Tuesday, June 5, 2007

Advice for Librarians

What to Do When the Russians Come: A Survivor's Guide recently was returned at the library I work at. Flipping through it I found out it lists various survival tactics for after the inevitable Soviet invasion occurs when Reagan doesn't get his way. Part of the book lists tactics by profession, here is the librarian advice on pages 118 and 119:


Your job will be comparatively safe. Your first duty will be to carry out the removal from your shelves of a large part of their contents. Politically unsuitable books, together with those considered pornographic or decadent, will be proscribed; you will be surprised at the manner in which the labels of pornography and decadence have been extended to cover a very wide range of literature. Your old reference books, such as encyclopedias, will be withdrawn and pulped.

You should keep handy a pair of sharp scissors and a supply of paste as you will have to cut out or replace those entries in the new style encyclopedias and reference books that become politically inconvenient--a normal Soviet practice. As the years go by, even the more harmless books on your shelves will by gradually replaced as works commissioned and printed by the state begin to appear in adequate numbers. Experience from the Soviet Union and particularly from Eastern European countries suggests that you will not be kept very busy checking these out. If you can safely save and secrete some of the books that are being discarded, well and good; although your superiors will be on the lookout for this, and it may be hazardous for you or your friends to be caught reading them.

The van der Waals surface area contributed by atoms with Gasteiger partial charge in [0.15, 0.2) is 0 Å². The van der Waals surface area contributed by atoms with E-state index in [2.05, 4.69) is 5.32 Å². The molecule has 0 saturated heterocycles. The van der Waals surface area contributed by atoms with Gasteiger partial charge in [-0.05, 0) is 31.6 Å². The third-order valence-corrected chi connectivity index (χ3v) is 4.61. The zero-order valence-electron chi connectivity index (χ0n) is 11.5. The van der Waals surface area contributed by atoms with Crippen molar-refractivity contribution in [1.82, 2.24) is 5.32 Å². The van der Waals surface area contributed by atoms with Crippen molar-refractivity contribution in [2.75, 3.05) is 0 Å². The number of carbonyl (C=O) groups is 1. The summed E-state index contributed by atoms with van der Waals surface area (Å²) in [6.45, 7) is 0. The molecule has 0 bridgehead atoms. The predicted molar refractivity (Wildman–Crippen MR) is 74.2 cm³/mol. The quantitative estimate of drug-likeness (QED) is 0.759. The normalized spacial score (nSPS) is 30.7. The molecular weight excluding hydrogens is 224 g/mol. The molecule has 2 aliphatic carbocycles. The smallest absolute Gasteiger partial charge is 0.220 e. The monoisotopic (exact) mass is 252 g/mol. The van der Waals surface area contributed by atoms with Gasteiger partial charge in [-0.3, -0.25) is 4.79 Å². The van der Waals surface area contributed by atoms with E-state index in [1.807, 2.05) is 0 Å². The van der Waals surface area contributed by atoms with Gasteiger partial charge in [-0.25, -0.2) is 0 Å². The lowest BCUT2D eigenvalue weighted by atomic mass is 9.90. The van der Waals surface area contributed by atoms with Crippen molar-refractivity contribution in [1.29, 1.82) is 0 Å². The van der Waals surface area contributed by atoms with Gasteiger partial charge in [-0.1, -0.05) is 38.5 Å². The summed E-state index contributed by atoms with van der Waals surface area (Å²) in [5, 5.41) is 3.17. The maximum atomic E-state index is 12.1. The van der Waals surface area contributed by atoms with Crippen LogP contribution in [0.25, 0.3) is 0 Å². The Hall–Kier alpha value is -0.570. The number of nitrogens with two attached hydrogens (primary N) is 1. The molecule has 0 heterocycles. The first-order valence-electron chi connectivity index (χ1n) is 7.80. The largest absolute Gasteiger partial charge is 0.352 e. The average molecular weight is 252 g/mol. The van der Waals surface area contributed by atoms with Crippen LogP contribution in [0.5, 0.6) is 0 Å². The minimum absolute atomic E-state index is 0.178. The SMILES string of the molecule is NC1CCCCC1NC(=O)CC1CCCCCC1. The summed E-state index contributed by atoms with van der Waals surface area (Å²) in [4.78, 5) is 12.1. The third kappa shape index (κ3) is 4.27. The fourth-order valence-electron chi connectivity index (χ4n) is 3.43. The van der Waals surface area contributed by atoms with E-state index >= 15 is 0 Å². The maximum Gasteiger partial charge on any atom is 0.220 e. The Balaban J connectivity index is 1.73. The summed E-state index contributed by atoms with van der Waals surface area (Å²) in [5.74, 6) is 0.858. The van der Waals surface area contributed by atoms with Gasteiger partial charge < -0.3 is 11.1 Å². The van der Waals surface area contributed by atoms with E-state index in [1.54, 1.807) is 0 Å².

Duplicating machines will be usable by designated staff only, and will be available, even to degree, only in major libraries.

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